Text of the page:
Collective Redundancy Consultation
The Court of Appeal has decided to refer the case of United States of America v Nolan to the European Court of Justice for clarification of when the employer’s duty to enter into collective consultations over redundancies is triggered. This is because the Court of Appeal considered that it is unclear from the European Court’s earlier decision in the Fujitsu case whether the obligation to consult collectively arises when an employer proposes to make a strategic business or operational decision that will foreseeably or inevitably lead to collective redundancies or whether it arises only once the employer has made that strategic decision and is proposing consequential redundancies as a result.
In this case the United States did not enter into collective consultations when it was proposing to close a military base in Hampshire which would inevitably result in redundancies. The Employment Tribunal and the EAT ruled that as a result it was in breach of its obligation to enter into collective consultations over proposed redundancies. The United States has appealed these rulings to the Court of Appeal. The Court of Appeal has confirmed that the UK collective redundancies legislation (section 188 of the Trade Union and Labour Relations (Consolidation) Act 1992), must be applied in the light of the European Court’s decision in Fujitsu. However, it considered that the ECJ’s decision in that case was ambiguous in that some of the comments tended to indicate that the consultation obligation is triggered when an employer is proposing a strategic decision which will lead to redundancies, whilst some of the other comments in the case suggested that the obligation arises only when the decision has actually been made and the employer is then proposing redundancies.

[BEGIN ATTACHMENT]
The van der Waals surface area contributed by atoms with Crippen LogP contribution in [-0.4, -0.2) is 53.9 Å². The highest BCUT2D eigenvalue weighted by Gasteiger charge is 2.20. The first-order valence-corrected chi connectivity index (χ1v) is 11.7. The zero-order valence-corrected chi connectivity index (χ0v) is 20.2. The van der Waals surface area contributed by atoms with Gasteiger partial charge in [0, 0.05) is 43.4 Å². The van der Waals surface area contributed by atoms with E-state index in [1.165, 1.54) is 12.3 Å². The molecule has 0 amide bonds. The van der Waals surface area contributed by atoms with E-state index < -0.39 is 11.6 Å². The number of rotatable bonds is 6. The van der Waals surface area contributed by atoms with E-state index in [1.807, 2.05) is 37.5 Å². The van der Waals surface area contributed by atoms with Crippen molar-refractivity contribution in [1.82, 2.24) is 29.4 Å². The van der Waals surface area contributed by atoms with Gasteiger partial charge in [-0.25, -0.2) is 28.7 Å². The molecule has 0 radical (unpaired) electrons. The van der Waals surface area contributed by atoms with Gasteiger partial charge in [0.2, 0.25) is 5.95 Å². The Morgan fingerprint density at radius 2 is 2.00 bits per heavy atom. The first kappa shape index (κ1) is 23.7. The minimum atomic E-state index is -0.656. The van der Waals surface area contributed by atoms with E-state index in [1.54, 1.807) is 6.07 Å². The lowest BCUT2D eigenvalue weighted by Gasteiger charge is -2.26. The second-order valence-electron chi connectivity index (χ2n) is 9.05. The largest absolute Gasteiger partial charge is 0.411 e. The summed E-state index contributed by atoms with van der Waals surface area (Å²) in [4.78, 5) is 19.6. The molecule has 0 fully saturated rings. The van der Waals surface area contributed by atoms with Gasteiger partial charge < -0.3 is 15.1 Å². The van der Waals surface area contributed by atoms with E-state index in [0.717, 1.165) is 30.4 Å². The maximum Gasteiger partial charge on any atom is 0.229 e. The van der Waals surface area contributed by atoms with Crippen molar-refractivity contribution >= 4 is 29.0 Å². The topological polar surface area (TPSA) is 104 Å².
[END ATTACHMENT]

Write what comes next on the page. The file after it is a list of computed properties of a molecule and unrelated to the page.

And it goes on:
It is believed that it will take at least a year for the European Court to address this issue. In the meantime cautious employers should proceed on the basis that collective consultation is required when they are proposing to take a course of action, such as the closure of a factory or department, which will inevitably produce at least 20 redundancies.